Date of Completion

Spring 4-29-2016

Thesis Advisor(s)

Bruce Blanchard

Honors Major

Allied Health Sciences


Objective: To investigate the relationship between Major Depressive Disorder (MDD) and inflammation assessed using serum C-reactive protein (CRP) in young adults. CRP has been associated with MDD in middle-aged and older adults, but the relationship has yet to be established in college-aged adults with MDD.

Methods: This ongoing cross-sectional study included 56 patients with MDD and 106 healthy age-matched controls. Depressed patients were recruited from mental health institutions across Connecticut, and were being treated for depression with a Second Generation Antipsychotic (SGA). Questionnaire data, anthropometric measurements and fasting blood draws were recorded for all participants.

Results: Young adults with MDD had significantly higher CRP levels than healthy controls (p<0.05). Body Mass Index (BMI) and leptin were positively correlated with CRP (p<0.001) in the MDD group, but not in the controls. Use of Oral Contraception (OC) was positively associated with CRP concentrations in both depressed and non-depressed subjects (p<0.010). Using, multivariate regression analysis, we were able to account for approximately 42% of the variability in CRP in the depressed population.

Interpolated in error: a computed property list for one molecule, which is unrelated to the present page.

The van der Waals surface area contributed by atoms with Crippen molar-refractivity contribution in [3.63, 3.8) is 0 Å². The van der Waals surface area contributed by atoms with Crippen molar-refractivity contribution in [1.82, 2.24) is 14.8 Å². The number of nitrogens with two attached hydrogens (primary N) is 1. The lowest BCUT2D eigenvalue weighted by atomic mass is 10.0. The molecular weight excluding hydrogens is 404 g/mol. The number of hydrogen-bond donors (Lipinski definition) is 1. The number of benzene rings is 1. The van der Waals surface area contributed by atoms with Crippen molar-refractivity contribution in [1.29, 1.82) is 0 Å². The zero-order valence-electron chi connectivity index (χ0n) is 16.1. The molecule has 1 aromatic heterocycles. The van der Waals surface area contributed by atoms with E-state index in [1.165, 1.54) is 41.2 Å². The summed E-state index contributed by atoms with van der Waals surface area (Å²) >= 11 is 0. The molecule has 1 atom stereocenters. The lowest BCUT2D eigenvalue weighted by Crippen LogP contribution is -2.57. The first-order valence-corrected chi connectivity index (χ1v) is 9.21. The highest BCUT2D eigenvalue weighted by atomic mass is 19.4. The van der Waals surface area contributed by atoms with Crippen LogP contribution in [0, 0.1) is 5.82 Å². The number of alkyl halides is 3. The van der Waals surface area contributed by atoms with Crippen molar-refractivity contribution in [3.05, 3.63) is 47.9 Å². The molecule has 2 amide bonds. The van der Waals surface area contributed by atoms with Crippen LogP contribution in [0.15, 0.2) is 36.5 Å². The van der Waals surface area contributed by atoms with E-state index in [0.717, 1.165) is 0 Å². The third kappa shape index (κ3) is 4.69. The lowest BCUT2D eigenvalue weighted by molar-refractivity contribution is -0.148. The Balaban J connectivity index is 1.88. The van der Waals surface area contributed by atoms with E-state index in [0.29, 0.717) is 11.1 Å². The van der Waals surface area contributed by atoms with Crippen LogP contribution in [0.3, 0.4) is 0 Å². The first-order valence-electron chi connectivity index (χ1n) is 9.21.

Conclusions: Our findings indicate that the relationship between CRP and MDD that has been established in older adults exists in young adults treated with SGA medication as well. The depressed population had significantly higher CRP and leptin levels, and BMI than controls, pointing to a possible role that adiposity and inflammation play in depression.